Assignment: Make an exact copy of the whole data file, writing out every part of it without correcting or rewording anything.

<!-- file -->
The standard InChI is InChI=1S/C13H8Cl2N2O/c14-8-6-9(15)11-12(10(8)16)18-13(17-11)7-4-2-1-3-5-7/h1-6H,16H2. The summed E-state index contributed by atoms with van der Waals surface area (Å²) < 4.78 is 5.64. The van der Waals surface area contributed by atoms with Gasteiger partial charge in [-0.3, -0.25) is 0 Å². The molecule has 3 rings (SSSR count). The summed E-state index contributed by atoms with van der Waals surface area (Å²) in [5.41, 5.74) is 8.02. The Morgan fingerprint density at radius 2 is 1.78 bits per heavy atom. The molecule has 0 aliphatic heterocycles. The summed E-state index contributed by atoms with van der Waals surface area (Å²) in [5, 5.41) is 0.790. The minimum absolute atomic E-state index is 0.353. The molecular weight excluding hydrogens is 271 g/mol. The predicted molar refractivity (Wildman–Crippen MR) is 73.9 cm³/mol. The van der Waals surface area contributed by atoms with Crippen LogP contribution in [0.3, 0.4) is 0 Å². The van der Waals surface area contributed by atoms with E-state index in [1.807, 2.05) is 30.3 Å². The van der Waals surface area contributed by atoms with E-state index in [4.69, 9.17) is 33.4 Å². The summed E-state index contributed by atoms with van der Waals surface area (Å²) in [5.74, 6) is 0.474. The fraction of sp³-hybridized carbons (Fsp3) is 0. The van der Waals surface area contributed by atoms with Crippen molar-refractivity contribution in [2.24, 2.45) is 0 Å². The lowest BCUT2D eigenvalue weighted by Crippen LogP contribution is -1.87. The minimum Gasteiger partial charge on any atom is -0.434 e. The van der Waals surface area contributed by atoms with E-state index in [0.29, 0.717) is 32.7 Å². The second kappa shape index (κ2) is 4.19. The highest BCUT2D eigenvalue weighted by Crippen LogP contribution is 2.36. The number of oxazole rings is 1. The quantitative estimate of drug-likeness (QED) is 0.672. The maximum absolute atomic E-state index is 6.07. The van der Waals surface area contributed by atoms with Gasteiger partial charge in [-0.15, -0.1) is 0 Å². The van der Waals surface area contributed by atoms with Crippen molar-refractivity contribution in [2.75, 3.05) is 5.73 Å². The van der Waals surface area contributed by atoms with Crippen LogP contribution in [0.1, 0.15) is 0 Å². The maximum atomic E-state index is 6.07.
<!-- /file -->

The standard InChI is InChI=1S/C13H8Cl2N2O/c14-8-6-9(15)11-12(10(8)16)18-13(17-11)7-4-2-1-3-5-7/h1-6H,16H2. The summed E-state index contributed by atoms with van der Waals surface area (Å²) < 4.78 is 5.64. The van der Waals surface area contributed by atoms with Gasteiger partial charge in [-0.3, -0.25) is 0 Å². The molecule has 3 rings (SSSR count). The summed E-state index contributed by atoms with van der Waals surface area (Å²) in [5.41, 5.74) is 8.02. The Morgan fingerprint density at radius 2 is 1.78 bits per heavy atom. The molecule has 0 aliphatic heterocycles. The summed E-state index contributed by atoms with van der Waals surface area (Å²) in [5, 5.41) is 0.790. The minimum absolute atomic E-state index is 0.353. The molecular weight excluding hydrogens is 271 g/mol. The predicted molar refractivity (Wildman–Crippen MR) is 73.9 cm³/mol. The van der Waals surface area contributed by atoms with Crippen LogP contribution in [0.3, 0.4) is 0 Å². The van der Waals surface area contributed by atoms with E-state index in [1.807, 2.05) is 30.3 Å². The van der Waals surface area contributed by atoms with E-state index in [4.69, 9.17) is 33.4 Å². The summed E-state index contributed by atoms with van der Waals surface area (Å²) in [5.74, 6) is 0.474. The fraction of sp³-hybridized carbons (Fsp3) is 0. The van der Waals surface area contributed by atoms with Crippen molar-refractivity contribution in [2.24, 2.45) is 0 Å². The lowest BCUT2D eigenvalue weighted by Crippen LogP contribution is -1.87. The minimum Gasteiger partial charge on any atom is -0.434 e. The van der Waals surface area contributed by atoms with E-state index in [0.29, 0.717) is 32.7 Å². The second kappa shape index (κ2) is 4.19. The highest BCUT2D eigenvalue weighted by Crippen LogP contribution is 2.36. The number of oxazole rings is 1. The quantitative estimate of drug-likeness (QED) is 0.672. The maximum absolute atomic E-state index is 6.07. The van der Waals surface area contributed by atoms with Gasteiger partial charge in [-0.15, -0.1) is 0 Å². The van der Waals surface area contributed by atoms with Crippen molar-refractivity contribution in [2.75, 3.05) is 5.73 Å². The van der Waals surface area contributed by atoms with Crippen LogP contribution in [0.1, 0.15) is 0 Å². The maximum atomic E-state index is 6.07.